Detox teas left a woman pregnant after they interfered with her pill

Crystal George claims she became pregnant after Bootea's "teatox" interfered with her pill.

A woman claims she became pregnant after a detox tea interfered with her pill.

Crystal George, 27, went on Bootea’s “14 day teatox” ahead of a romantic holiday with her boyfriend Mike Gray, 28.

After feeling under the weather when she returned home, George was shocked to discover she was pregnant three months later.

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Her GP reportedly told her the laxative effect of detox teas can “flush out” the digestive tract before the pill has been absorbed into the bloodstream.

George, from Sheffod in Bedfordshire, calls her two-year-old daughter Kovah the “biggest achievement and blessing she could wish for”.

But the online influencer, who has 12,000 followers, admits she “was left naive and vulnerable because of a tea”.

Miss George and her boyfriend Mike Gray welcomed their daughter Kovah in January 2017.

Speaking of the ordeal, George said: "I had been taking the contraceptive pill since I was 17 and never had any issues with it.

“I took it religiously every day so I was completely blindsided when my doctor told me I was pregnant.

“When I explained I'd taken Bootea in previous months, the doctor explained it was probably due to that flushing out my system with a laxative effect that my contraceptive pill failed." 

George looked on Bootea’s box and inset leaflet for any warning about its effect on the pill, but found nothing.

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The brand’s website’s FAQ section states: “our teas may affect the accuracy of the pill.

“We cannot comment on other forms of contraception”.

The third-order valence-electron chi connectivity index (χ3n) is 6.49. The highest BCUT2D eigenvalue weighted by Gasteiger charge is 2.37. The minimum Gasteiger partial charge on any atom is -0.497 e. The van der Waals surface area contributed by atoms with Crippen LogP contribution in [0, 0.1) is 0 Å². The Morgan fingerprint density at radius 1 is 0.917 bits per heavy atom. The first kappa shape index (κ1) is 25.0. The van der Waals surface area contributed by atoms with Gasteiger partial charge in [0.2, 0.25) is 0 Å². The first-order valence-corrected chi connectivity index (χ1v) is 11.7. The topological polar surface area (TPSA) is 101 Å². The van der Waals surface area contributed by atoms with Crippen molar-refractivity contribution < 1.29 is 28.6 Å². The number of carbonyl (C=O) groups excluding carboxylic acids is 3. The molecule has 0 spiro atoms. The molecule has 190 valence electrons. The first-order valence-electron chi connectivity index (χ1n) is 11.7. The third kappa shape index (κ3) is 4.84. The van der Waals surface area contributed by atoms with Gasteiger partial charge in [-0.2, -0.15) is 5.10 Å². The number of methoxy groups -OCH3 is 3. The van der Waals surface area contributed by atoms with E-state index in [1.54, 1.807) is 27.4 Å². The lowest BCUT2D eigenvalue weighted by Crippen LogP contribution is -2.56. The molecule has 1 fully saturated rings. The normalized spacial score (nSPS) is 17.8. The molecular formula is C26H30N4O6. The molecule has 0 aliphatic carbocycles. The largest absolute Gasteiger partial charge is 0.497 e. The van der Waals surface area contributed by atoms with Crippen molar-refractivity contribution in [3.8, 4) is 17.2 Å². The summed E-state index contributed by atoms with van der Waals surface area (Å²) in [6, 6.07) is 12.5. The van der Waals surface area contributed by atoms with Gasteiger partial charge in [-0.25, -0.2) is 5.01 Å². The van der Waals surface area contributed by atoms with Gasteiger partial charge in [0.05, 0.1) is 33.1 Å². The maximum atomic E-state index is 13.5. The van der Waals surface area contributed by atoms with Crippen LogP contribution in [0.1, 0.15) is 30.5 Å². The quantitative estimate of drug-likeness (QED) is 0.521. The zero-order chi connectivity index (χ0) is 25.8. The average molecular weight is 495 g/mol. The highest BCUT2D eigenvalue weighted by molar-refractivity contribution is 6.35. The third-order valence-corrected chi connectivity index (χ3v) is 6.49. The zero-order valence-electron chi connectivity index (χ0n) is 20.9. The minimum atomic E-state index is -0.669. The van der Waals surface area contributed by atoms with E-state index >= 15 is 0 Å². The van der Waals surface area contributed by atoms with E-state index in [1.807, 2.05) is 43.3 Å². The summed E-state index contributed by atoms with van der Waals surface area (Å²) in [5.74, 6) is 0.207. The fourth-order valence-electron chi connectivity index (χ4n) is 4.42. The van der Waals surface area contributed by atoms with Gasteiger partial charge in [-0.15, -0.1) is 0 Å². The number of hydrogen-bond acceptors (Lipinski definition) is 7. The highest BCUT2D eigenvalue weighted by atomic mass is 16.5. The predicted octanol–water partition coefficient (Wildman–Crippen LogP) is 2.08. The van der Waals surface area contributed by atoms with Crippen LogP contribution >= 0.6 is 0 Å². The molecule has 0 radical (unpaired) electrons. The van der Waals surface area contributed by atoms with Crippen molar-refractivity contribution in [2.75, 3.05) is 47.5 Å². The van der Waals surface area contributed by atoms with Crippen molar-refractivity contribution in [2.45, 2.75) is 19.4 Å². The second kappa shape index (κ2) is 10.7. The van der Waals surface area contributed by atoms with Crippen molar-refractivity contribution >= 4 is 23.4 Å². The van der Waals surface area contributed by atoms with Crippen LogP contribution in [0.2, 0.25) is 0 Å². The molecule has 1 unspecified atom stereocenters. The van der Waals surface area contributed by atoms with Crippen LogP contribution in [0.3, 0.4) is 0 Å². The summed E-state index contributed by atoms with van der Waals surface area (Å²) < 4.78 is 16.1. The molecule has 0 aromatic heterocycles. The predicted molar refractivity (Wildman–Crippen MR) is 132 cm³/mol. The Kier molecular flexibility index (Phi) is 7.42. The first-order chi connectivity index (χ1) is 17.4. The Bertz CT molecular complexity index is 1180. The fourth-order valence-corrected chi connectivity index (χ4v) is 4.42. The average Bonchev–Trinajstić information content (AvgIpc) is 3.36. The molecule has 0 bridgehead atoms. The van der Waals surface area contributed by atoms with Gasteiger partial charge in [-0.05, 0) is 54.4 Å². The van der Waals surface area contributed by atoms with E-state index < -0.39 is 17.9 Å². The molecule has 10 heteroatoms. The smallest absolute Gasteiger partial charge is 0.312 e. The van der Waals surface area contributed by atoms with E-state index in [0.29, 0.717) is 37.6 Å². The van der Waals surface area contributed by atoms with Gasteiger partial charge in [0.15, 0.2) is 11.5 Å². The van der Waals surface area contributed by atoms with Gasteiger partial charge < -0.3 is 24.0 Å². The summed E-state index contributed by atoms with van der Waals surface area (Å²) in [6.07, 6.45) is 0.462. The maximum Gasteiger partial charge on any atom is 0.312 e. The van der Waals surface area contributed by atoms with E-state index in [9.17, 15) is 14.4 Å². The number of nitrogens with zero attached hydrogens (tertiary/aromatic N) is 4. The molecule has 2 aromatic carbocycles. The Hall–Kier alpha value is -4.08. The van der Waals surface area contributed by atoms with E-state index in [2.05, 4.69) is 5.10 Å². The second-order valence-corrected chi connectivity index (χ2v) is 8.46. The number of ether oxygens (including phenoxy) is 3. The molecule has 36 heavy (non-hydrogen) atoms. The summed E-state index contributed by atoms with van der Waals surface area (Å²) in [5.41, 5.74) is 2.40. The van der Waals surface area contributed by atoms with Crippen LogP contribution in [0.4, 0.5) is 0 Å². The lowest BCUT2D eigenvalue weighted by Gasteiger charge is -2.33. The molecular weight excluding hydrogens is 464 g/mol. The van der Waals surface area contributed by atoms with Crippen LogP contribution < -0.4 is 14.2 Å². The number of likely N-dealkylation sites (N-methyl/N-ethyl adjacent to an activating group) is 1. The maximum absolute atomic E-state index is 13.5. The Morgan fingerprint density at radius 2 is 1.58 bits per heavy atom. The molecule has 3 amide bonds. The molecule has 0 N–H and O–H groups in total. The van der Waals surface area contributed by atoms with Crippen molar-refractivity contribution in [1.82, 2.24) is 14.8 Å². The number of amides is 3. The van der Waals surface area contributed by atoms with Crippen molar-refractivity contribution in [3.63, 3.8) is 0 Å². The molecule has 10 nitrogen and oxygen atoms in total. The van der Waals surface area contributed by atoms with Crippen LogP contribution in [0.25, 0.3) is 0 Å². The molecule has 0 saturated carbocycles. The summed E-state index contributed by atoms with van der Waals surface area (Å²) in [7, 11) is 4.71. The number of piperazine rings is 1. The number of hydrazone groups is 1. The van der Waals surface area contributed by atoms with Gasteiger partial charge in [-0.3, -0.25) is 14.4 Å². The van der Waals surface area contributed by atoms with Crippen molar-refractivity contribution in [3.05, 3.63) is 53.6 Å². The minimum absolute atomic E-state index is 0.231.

The company has previously claimed taking the pill within four hours of drinking the tea - which should be consumed once in the morning and evening - could reduce the contraceptive’s effectiveness.

But “you’ll be fine” if a woman takes the pill at night, it added.

Laxatives are known to affect the accuracy of the pill, with the NHS recommending women protect themselves against pregnancy in other ways if they have had vomiting or diarrhoea for more than 24 hours.

The pair love being parents but warn the unexpected pregnancy affected their mental health.

Although thrilled to be a mother, George admits the news of her pregnancy was hard to take.

“In hindsight, Mike and I are over the moon to have Kovah, but at the time it was a huge strain on both Mike’s and my mental health”, she said.

“We hadn't been together long and I was petrified of what people thought of me falling pregnant so soon into a relationship.

“I didn't even tell my own mum about my pregnancy until I was 20 weeks along.

“Mike and I had planned to start saving to travel around the world but all that changed when I fell pregnant.”

George is speaking out to raise awareness of the risks of detox teas.

“I’d say to people to 100% do your own research into detoxing if you are considering it”, she said.

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Bootea’s tea contains yerba mat, fennel seeds and nettle leaves, which are all said to have a laxative effect.

It also has dandelion leaf, which has been shown to interact with oestrogen-based contraceptives.

“I don’t regret taking the tea as I have the biggest achievement and blessing I could wish for in my daughter,” George said.

“I’m over all the issues that came when with the pregnancy but it was the hardest time of my life.

“I was left naive and vulnerable because of a tea.”

Bootea has been contacted for a comment. 

This is not the first time the controversial company has come under fire.

In 2014, Bootea was ordered to remove misleading health and weight loss claims from its website by the Advertising Standards Authority.

This did not stop a string of celebrities endorsing the product, including Katie Price, Vanessa Hudgens and Made in Chelsea star Jamie Laing.

The British Dietetic Association calls “detox” a buzzword, claiming the concept is “irrational” and “unscientific”.

Based on the idea toxins build up in the body, the NHS adds there is “no evidence” supporting detoxes.